Record subscription service Vinyl Me Please has announced the latest batch of reissues for this month, February, and March. These are split into three tracks: Essentials, curated from an array of genres; Classics, which focuses primarily on soul, jazz, and R&B; and Rap & Hip-Hop, which spotlights favorites These include lost classics from the Stax and Motown vaults, John Prine’s masterful self-titled album, overlooked hip-hop gems, and a landmark rock album from the turn of the new millennium.
January’s Essentials selection (available now) is John Prine’s self-titled debut, which arrives newly remastered in an all-analog chain from the original master tapes. The audio was mastered by Ryan Smith at Sterling Sound and plated at QRP, then pressed on 180-gram orange vinyl to match the haystack on the iconic artwork. This edition features a liner notes booklet featuring a new essay by New York writer Amileah Sutliff and photos from the vault. It also comes with an exclusive art print. In all, it’s a fitting tribute to John Prine, whom we lost to COVID last year. Whether you’re new to Prine’s unique brand of storytelling and music or a longtime admirer, you’ll no doubt enjoy this remaster of one of his finest works.
In February, the Essentials track will continue with The Strokes’ Room on Fire, the band’s sophomore album from 2003. As editorial director Andrew Winisdorfer said in a statement, “When we were talking about doing Room on Fire for Essentials, it kept coming back to this record being really underrated both at the time, and in retrospect; people didn’t know what to expect after Is This It. It was like they were prepared to throw the ‘Sophomore Slump’ tag around, but with the benefit of hindsight, this is one of the best rock albums of the ’00s!….Our edition celebrates an album that deserves another look, and a reconsideration of its greatness – the very purpose of VMP as a company.” Their pressing will arrive on 180-gram bathroom tile-hued color vinyl using lacquers cut by Ryan Smith at Sterling Sound and plated at QRP. It’s paired with an art print exclusive to this pressing.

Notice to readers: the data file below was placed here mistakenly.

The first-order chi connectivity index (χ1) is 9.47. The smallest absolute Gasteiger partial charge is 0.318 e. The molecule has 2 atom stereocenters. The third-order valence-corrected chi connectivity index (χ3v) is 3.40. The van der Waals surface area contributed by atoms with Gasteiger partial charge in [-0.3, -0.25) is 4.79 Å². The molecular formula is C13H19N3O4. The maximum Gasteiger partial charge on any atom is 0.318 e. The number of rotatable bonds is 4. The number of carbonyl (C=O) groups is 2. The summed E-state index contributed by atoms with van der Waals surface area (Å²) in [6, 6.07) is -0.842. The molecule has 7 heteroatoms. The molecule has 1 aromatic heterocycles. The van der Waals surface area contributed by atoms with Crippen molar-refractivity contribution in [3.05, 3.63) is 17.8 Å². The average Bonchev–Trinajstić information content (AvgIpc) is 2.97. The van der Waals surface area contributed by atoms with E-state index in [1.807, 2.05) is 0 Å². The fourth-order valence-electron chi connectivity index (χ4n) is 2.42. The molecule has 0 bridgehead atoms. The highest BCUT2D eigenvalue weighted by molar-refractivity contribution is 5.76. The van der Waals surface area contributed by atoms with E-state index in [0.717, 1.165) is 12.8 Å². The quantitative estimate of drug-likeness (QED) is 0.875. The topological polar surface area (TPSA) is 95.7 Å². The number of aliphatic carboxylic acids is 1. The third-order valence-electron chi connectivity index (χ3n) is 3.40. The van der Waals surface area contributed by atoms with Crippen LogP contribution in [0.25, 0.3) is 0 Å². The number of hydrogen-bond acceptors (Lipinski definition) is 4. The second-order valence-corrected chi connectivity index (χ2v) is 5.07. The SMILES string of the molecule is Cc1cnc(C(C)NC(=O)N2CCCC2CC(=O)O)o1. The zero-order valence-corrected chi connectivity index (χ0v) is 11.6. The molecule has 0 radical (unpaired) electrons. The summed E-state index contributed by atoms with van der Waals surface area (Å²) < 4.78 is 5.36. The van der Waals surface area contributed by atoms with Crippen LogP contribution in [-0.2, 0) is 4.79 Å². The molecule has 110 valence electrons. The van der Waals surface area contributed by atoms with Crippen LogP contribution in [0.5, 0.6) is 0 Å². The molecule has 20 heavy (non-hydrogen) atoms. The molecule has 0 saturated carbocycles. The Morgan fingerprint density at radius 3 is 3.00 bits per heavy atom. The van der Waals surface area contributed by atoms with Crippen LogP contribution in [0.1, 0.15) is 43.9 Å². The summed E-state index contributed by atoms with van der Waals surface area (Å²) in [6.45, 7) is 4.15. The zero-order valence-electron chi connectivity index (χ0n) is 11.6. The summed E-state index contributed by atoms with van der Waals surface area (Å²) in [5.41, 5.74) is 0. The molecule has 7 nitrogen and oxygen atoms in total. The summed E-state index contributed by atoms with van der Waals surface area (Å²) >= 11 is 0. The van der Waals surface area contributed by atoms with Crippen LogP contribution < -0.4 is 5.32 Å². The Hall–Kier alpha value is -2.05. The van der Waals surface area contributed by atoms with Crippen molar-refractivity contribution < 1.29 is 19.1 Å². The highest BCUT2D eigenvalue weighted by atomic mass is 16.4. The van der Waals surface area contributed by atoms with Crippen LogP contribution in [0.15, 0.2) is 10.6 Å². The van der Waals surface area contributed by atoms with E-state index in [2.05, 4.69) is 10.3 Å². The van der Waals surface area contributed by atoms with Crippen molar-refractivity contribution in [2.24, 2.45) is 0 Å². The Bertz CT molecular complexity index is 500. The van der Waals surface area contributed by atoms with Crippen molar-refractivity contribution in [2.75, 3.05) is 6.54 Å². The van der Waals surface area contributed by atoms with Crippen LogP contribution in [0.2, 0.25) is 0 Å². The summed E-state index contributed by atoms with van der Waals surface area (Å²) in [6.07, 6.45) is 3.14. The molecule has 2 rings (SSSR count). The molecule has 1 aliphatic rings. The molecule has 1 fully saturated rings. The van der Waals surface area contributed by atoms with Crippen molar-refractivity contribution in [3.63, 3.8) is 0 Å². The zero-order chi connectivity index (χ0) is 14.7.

The following month, the March Essentials pick will be Kid Cudi’s Man on the Moon: /The End of the Day, his 2009 major-label debut (and a concept album, at that!) which featured the hits “Pursuit of Happiness” and “Day ‘n’ Night.” The ambitious effort crossed genre lines between hip-hop, electronic, and synthy new wave to create something unique and often emotionally weighty. The double album will be pressed on an exclusive galaxy colorway and was pressed from lacquers cut by Barry Griny at Alchemy Mastering. It’s presented in a gatefold sleeve alongside a new art print by comic book legend Bill Sienkiewicz (Elektra: Assassin, The Sandman: Endless Nights), who designed the striking original album art.
The Rap & Hip-Hop selection for January is Killer Mike’s R.A.P. Music, the Southern hip-hop legend and former Outkast collaborator’s breakthrough LP, originally released in 2012. Jamie “El-P” Meline handled the production of this universally acclaimed album, marking the duo’s first collaboration. (They’d go on to form Run The Jewels, who released their anticipated fourth album in the summer.) The double-album will be pressed on green and black “Big Beast” splatter vinyl and paired with an exclusive stencil. This will be the last Rap & Hip-Hop Record of the Month to feature a stencil. VMP has confirmed that starting in April, all the monthly releases will come with a liner notes booklet.